Introduction to the lathe

Date Posted:27 November 2015 


Are you a newbie at woodturning? The lathe is pretty much the biggest investment you'll make.

The lathe works by rotating the work piece on its axis to allow, sanding, knurling, drilling, facing or turning with tools to create the desired shape.

Lathes are used by woodturners and many woodworkers to produce some very creative projects. The lathe has its origins with the ancient Egyptians where a two person lathe was developed. One person would turn the wood with a rope while the other would use a sharp tool to cut it. Aren’t we glad the lathe has evolved to what it is today; we can thank the Industrial Revolution for this.

There are many different types of Lathes on the market being used in a variety of different industries.

Woodworking, Metalworking and Watchmaking are the common industries that rely on lathes.

There are some common components that anyone using a lathe needs to know.

• Bed: Usually made of cast iron. Provides a heavy rigid frame on which all the main components are mounted.
• Ways: Inner and outer guide rails that are precision machined parallel to assure accuracy of movement.
• Headstock: mounted in a fixed position on the inner ways, usually at the left end. Using a chuck, it rotates the work.
• Gearbox: inside the headstock, providing multiple speeds with a geometric ratio by moving levers.
• Spindle: Hole through the headstock to which bar stock can be fed, which allows shafts that are up to 2 times the length between lathe centers to be worked on one end at a time.
• Chuck: 3-jaw (self centering) or 4-jaw (independent) to clamp part being machined.
• Chuck: allows the mounting of difficult work pieces that are not round, square or triangular. 
• Tailstock: Fits on the inner ways of the bed and can slide towards any position the headstock to fit the length of the work piece. An optional taper turning attachment would be mounted to it. 
• Tailstock Quill: Has a Morse taper to hold a lathe center, drill bit or other tool.
• Carriage: Moves on the outer ways. Used for mounting and moving most the cutting tools.
• Cross Slide: Mounted on the traverse slide of the carriage, and uses a hand wheel to feed tools into the work piece.
• Tool Post: To mount tool holders in which the cutting bits are clamped.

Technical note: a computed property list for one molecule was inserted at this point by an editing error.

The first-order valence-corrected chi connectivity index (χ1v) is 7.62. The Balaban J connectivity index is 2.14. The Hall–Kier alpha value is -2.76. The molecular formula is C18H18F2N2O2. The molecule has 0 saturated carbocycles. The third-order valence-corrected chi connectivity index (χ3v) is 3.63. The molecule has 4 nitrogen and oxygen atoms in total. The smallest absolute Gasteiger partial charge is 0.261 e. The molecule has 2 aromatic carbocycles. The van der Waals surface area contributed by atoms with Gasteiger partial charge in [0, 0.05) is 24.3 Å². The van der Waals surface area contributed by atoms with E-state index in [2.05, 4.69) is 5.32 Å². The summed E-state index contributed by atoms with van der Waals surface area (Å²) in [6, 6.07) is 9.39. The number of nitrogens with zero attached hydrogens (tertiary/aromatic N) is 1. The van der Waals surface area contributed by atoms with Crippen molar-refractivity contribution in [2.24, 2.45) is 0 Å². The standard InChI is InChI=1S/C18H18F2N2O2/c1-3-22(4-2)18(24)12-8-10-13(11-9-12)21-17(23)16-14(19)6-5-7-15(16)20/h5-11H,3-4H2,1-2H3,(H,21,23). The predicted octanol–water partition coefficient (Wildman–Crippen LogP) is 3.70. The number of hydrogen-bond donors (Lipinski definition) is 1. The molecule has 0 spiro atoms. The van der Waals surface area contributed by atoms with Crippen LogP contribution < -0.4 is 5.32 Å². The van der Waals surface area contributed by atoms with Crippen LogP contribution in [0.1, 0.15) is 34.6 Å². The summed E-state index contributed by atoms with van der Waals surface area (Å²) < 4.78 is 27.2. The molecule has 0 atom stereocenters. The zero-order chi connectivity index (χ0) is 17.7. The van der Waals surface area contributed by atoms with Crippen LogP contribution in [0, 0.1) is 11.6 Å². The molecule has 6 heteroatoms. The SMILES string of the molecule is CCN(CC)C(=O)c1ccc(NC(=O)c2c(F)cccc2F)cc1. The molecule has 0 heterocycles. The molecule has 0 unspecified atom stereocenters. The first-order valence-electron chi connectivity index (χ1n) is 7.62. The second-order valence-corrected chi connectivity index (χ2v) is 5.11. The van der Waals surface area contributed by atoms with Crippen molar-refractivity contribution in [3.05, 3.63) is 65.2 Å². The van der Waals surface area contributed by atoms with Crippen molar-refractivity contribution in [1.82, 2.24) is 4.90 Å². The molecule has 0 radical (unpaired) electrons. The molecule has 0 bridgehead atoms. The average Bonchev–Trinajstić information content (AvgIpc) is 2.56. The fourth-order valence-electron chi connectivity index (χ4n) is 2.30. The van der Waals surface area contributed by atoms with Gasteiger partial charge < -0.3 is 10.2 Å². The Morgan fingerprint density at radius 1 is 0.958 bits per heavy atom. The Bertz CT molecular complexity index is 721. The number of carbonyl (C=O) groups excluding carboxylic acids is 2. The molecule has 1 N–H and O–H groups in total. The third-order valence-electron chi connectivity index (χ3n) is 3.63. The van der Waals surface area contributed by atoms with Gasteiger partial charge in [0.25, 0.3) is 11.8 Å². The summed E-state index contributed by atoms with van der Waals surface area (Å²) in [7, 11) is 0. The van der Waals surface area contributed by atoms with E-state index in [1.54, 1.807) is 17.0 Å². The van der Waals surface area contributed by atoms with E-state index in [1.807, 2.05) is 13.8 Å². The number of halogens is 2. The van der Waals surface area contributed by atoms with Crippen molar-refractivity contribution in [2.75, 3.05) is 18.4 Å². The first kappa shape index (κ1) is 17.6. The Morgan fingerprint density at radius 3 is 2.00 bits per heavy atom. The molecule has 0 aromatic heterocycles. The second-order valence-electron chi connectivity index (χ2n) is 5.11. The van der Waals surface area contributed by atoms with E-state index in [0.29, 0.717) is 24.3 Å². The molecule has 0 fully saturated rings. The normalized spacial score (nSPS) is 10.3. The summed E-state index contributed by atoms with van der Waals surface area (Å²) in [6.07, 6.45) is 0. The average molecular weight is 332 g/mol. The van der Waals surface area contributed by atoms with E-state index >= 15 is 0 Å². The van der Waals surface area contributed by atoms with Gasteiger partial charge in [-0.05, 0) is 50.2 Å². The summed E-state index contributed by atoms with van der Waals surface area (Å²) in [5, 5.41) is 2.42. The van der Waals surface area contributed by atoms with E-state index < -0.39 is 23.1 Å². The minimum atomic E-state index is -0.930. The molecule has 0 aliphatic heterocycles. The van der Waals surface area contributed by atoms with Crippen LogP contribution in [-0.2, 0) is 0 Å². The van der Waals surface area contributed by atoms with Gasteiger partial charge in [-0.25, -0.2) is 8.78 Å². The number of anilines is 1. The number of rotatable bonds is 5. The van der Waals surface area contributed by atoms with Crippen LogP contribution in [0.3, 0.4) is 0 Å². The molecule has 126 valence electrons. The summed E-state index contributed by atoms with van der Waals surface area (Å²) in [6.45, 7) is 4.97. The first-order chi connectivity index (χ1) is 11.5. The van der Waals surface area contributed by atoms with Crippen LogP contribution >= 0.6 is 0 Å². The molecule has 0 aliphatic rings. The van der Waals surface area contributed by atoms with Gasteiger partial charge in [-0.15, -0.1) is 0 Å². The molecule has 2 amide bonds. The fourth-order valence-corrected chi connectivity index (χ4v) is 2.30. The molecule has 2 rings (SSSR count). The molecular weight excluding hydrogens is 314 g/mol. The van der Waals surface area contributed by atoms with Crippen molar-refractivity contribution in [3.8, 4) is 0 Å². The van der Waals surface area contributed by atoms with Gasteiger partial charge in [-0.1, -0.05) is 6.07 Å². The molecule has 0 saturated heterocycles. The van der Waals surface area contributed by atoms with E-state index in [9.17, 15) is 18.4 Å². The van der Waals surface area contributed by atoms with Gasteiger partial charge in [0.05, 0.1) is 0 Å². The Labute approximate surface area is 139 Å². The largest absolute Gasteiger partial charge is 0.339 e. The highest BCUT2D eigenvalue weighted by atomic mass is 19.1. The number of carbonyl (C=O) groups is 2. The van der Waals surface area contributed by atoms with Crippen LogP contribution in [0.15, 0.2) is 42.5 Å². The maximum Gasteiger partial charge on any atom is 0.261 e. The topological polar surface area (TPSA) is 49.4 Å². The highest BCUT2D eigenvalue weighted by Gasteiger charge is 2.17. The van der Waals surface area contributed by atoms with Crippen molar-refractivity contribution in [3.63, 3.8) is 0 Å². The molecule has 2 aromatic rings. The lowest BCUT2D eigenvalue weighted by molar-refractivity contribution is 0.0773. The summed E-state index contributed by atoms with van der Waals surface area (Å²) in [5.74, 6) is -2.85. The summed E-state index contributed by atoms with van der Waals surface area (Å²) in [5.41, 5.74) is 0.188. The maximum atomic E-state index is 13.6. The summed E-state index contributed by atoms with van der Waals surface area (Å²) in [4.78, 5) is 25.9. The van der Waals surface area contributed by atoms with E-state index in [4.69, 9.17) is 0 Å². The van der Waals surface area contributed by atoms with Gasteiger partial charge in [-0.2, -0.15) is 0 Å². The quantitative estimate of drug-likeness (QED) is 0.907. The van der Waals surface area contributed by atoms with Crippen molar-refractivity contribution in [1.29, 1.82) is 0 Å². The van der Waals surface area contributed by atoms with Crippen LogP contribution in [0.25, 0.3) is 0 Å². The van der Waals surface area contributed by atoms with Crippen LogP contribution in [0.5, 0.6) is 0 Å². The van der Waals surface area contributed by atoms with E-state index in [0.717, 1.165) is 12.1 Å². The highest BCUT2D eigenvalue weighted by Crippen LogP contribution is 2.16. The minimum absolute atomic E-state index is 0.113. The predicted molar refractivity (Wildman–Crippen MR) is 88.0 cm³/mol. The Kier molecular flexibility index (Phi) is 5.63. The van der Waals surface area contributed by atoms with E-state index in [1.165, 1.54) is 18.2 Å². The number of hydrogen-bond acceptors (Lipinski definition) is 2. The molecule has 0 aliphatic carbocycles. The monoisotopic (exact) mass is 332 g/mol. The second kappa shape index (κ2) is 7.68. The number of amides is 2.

• Compound Rest: Mounted to the cross slide, it pivots around the tool post.
• Apron: Attached to the front of the carriage, it has the mechanism and controls for moving the carriage and cross slide.
• Feed Rod: Has a keyway, with two reversing pinion gears, either of which can be meshed with the mating bevel gear to forward or reverse the carriage using a clutch.
• Lead Screw: For cutting threads.
• Split Nut: When closed around the lead screw, the carriage is driven along by direct drive without using a clutch.
• Quick Change Gearbox: Controls the movement of the carriage using levers. 
• Steady Rest: Clamped to the lathe ways, it uses adjustable fingers to contact the work piece and align it. Can be used in place of tailstock or in the middle to support long or unstable parts being machined.
• Follow Rest: Bolted to the lathe carriage, it uses adjustable fingers to bear against the work piece opposite the cutting tool to prevent deflection.

 

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Comments (1)

Hello for months I h

28 December 2015
Hello for months I have cedsinerod buying a milling machine but with the vast amount of products on the market and the varying cost quality I am lost. I'd like a solid, capable, cost effective set-up without having to divert large amounts of money from other projects. What would you recommend I do? I would you the machine for gunsmithing custom parts, building electronic cigarettes (metal, wood, plastics), and possibly for making and/or replacing small parts on my 1967 Kaiser M109A3.

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